Cosmo’s first night out with the group is pretty action packed. They swoop into one of the apartments and blast Parasites, which burst into blue bubbles when the jolt of energy from the lightning rod hits them. Like the rest of the book, this chapter is fast-paced, and Cosmo’s doing the best he can to keep up. It’s a fun chapter that explains a lot of the technology the Supernaturalists use, like collapsible bridges to navigate across gaps in rooftops and “gumballs”, a nonlethal but nasty goop that can also be used with the lightning rods.

Mona hits the Parasites with deadly accuracy, Stefan kills them obsessively, and Ditto heals wounded victims. Cosmo, on the other hand, isn’t so sure about all this. The first time he takes aim at a Parasite, he can’t bring himself to shoot at it. When he sees a group of them sucking life energy out of injured people, he realizes – or, perhaps, remembers – what monsters they are, and is finally able to start blasting them.

The Supernaturalists attract a fair amount of attention, bursting in, shooting at apparently nothing, and then fleeing as soon as the lawyers arrive. Lawyers might not sound so bad, until you realize that these guys don’t carry brief cases; they carry lightning rods and rappelling rigs. Atticus Finch they ain’t. Their job is to make sure the victims at the scene sign waivers, and make sure no one gets away from the scene. There’s a delightful exchange between our heroes and a pair of lawyers, which ends with the lawyers getting hit with the aforementioned gumballs after Stefan distracts them. And then they’re off to the next crisis.

In every action movie I’ve ever watched, the explosions don’t start right away. It starts with the hero – usually some divorced, tough dad with a son who hates him – in his every day life. Going to work, getting a beer with friends, trying to get your kids to love you again. Then the aliens come, or the daughter gets kidnapped, and that’s when shooting and throat-punching begins. Between Cosmo falling off the roof and Mona’s nearly fatal illness, we haven’t actually seen a normal day for this motley crew until this chapter.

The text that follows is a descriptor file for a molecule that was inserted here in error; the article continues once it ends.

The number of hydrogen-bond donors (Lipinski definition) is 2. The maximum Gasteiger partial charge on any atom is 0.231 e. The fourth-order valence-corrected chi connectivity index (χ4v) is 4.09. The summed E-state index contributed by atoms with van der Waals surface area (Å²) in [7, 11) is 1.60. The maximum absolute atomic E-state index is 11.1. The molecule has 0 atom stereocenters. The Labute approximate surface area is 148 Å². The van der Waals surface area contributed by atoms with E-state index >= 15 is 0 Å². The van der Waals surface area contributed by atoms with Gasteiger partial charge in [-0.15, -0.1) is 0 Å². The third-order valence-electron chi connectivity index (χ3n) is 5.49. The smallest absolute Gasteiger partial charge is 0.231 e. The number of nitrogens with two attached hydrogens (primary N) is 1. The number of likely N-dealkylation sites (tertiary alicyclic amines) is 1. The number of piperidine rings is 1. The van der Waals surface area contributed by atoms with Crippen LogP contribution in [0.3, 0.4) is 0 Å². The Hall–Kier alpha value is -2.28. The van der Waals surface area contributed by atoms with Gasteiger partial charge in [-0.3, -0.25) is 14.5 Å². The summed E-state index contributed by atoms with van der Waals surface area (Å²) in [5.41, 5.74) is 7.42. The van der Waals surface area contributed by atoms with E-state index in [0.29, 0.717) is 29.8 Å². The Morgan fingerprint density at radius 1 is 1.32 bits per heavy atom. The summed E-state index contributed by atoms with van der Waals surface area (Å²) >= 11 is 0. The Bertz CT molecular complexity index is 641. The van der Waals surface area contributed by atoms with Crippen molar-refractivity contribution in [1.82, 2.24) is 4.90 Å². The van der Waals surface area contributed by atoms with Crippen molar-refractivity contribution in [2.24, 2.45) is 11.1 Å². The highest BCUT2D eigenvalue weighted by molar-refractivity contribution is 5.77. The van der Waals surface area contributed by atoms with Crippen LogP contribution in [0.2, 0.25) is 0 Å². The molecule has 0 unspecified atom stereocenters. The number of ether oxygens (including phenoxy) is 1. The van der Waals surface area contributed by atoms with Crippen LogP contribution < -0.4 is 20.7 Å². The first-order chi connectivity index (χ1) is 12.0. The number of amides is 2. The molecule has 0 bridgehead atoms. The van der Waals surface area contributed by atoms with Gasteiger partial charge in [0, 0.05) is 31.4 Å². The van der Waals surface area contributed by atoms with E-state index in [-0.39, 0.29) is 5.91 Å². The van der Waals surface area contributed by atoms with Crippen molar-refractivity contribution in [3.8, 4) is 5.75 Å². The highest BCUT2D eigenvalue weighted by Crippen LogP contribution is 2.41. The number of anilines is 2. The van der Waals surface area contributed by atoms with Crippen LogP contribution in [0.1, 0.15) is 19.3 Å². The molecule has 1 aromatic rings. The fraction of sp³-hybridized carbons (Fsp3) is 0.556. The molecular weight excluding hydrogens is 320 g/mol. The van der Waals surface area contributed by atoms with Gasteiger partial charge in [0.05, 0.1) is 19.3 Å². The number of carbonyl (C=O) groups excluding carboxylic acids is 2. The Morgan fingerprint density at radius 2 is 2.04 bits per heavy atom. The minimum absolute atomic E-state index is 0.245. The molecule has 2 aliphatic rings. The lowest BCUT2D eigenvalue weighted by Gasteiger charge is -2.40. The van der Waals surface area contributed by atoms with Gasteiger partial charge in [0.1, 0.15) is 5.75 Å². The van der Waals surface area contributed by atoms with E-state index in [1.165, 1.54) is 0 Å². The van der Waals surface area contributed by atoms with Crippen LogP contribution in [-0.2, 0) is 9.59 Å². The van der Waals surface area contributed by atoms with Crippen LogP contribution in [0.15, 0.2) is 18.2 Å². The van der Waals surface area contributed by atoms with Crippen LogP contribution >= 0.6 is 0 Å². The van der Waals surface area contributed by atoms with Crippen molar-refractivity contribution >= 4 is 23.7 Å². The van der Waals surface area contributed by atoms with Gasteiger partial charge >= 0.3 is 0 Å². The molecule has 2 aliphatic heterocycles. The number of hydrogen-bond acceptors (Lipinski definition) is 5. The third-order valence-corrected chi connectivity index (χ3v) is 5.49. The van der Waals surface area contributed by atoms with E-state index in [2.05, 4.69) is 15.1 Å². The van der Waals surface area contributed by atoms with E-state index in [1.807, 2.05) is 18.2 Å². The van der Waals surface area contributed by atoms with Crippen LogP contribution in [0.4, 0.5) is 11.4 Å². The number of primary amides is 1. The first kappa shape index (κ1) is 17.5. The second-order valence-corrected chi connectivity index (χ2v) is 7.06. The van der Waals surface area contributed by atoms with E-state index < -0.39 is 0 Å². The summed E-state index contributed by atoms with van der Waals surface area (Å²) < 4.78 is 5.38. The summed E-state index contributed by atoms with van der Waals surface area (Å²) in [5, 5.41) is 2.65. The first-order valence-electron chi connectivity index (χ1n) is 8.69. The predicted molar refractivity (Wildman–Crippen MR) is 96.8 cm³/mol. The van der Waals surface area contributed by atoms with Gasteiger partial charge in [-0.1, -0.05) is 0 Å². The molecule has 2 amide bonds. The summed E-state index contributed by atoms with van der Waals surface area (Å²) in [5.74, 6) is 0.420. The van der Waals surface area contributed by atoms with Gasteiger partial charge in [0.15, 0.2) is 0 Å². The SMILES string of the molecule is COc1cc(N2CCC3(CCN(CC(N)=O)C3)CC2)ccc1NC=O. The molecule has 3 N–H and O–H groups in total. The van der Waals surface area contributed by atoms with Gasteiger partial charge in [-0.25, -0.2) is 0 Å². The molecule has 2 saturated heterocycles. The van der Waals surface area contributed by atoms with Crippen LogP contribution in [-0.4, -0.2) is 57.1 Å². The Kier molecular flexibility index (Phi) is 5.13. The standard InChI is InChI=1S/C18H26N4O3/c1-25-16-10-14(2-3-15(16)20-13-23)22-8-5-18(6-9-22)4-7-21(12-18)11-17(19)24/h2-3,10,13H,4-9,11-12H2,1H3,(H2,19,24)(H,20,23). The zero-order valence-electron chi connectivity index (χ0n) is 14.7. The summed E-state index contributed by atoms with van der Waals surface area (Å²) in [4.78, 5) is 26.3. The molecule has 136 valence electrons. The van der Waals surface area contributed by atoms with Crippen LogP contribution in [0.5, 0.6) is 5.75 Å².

Going out to emergencies and blasting Parasites, it turns out, is a normal day.  The rest of the novel can’t be like this, or it would get pretty boring. This chapter was really laid out to show what their day-to-day (or, rather, night-to-night) life is like. Which tells me that the novel is going to change from here on out.

One thing that kind of annoys me is that Cosmo’s not very defined as a character. It kind of makes sense, because he spent his whole life in an orphanage, and is out in the real world for the first time in his life. In the previous chapter, Cosmo even notes that the only thing he ever wanted was to get out of Clarissa Frayne, and now that he’s done that, he doesn’t know what he wants. He showed more personality when he hesitated killing the Parasites, but he’s just not that well of a defined character.

Following Mr. Plinkett’s memorable characters test: describe a character without mentioning their appearance, occupation, or role within the story.

Stefan: Tall, dark, and brooding. He’s a natural leader, dedicated to his goal, loves and misses his mother, obsessive when it comes to hunting Parasites.

Mona: Street-wise, quick to act, but also sassy. We know she has a soft spot at Stefan’s mention of her always wanting to take in strays.

Ditto: Pacifist, humorous, alturistic, compassionate, and left his well-paying hospital job to work with Stefan. To him, helping people is more important than getting paid.

Cosmo: Hates Clarissa Frayne, isn’t sure what to do now that he’s out and…uh…

Well.  The good news is that it’s still early in the book, and Cosmo has time to develop his character. That is the point of main characters, after all. They change.

I’ll just leave you with one last quote, and if this doesn’t explain why fifteen-year-old me though Stefan was sexy as hell, nothing will:

“Stefan would be a big hit with the girls, if he ever stopped working long enough to bring one out on a date. He had all the right ingredients. Tall, dark, handsome in a beaten-up-once-too-often way. But Mona knew that Stefan did not have time for himself, let alone anyone else. He only had time for the Parasites.”